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Raising Puppies
(Why raise one pup at a time?)
Andrew Philip


We have always tried to put prospective buyers off getting two pups at the same time for the purpose of having working sheepdogs. The question is WHY do we do that? Is it not better to have two so that they can keep each other company, and they teach each other and, you do not have to wait for another year to raise a second pup!

Experienced trainers do raise two pups at the same time, but they know exactly what to do and when to do it. It is not a matter of putting the pups in a kennel and going to play with them for a few minutes everyday. Here are the basic reasons why one should not rear 2 pups at one time!

The pups play with each other all the time, (except when they are sleeping), and they play whenever they want to, their bond to each other getting stronger all the time. They never discipline each other and so never learn to accept discipline, which makes your job very difficult when it comes time to train them.

You come along twice or maybe three times a day and they are very happy to see you because you are also a friend and you bring the food and it looks like they are bonding to you.

So you do give them the attention everyone told you is so important. What is the problem?

There comes a day when the pups are about five months old, you find that they have no regard for you when you want them to come to you, and lessons have to start.

First it is the lesson of "come here". While you are trying to get one pup to come to you the other one is all over you and the other pup or running around having fun. You can try and make them come to you together, but they do not take much notice of what you are doing. So you take one out of the kennel area to train. The other one goes ballistic in the kennel because it is being left behind. That makes the one you have out worried and often scared, because of the stress the kennelled one is showing. Because of the effort it takes and the bad reaction you get you are not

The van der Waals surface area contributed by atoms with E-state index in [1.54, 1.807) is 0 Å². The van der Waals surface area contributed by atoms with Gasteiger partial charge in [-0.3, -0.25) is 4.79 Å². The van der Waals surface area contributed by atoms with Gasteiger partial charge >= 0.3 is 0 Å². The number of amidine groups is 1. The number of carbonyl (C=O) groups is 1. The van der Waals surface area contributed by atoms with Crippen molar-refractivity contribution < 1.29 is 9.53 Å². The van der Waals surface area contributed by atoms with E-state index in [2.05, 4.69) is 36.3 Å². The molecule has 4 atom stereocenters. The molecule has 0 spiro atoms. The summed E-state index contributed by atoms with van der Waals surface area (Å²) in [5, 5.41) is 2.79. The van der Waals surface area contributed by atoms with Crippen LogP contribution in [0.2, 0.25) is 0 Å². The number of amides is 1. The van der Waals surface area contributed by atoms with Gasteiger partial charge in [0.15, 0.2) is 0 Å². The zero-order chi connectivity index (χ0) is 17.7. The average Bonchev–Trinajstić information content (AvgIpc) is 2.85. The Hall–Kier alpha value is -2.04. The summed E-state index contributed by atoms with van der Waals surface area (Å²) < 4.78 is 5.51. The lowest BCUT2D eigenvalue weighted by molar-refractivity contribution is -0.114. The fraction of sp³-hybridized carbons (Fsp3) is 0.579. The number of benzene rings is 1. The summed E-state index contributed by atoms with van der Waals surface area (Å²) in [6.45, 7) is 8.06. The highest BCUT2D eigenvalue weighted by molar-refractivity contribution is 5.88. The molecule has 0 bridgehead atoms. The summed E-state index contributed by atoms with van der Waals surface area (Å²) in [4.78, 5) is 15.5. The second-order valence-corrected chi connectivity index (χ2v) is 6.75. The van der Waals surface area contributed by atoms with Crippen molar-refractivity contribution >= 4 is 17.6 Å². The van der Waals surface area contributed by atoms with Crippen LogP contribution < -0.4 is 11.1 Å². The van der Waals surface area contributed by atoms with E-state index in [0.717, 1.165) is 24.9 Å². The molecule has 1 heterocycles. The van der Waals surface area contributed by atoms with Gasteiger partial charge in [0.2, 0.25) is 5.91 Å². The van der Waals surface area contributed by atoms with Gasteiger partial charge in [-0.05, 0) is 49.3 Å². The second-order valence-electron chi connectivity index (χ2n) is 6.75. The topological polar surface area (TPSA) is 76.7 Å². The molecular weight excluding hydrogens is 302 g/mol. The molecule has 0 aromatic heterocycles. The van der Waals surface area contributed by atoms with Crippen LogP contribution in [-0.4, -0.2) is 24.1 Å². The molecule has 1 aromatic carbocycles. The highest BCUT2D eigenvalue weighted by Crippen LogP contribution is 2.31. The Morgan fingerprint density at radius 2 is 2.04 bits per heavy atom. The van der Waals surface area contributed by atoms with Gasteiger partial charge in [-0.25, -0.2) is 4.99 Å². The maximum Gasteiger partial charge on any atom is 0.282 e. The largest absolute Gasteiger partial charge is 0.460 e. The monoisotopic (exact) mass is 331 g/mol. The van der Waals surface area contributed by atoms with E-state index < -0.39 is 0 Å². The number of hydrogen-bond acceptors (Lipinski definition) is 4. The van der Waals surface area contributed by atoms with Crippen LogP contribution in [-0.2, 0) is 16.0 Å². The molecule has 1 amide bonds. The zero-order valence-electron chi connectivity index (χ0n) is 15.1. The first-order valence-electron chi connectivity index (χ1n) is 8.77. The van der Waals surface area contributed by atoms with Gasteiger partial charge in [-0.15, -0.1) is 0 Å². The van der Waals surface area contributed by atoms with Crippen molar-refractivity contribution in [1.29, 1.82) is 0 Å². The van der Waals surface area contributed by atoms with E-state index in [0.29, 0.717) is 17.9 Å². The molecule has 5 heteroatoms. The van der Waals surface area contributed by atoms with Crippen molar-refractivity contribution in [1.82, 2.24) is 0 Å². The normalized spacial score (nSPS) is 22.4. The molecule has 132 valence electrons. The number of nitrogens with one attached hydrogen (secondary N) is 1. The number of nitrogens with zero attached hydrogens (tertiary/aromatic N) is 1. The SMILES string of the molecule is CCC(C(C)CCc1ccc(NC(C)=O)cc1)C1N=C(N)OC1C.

inclined to do it too often. It is just not a nice experience. So the pups bond more with each other because they are left for longer periods together.

You may have decided on a different approach. Maybe you have decided not to teach the commands until you take them to sheep for the first time! Would that not be better? I'm afraid in most cases it will not help.

The reason is simply that the pups have built up such a bond between them, that when you come along and start the discipline they object. This is the bottom line and it makes training very difficult.

So once you have bought your one well bred pup, (Border Collie or Kelpie) and it is not in your company, keep it in a safe run with good shade, shelter (2x3m) and water at all times, and try and build the run away from other kennels, out of sight of any other livestock too, e.g. fowls, sheep, cattle etc. If the pup sees other dogs or live stock, it will more than likely start running up and down the fence and later jumping up and down and barking. Not a good thing for the dogs' mind.

Yes, it takes effort. Not much that is worthwhile in life comes easily, and I can assure you that a trained sheepdog is worth it.

So make the effort to raise your pup correctly, and better still, before you decide to buy a pup, get yourself geared up and prepared to receive it, both with the physical and the mental aspects.

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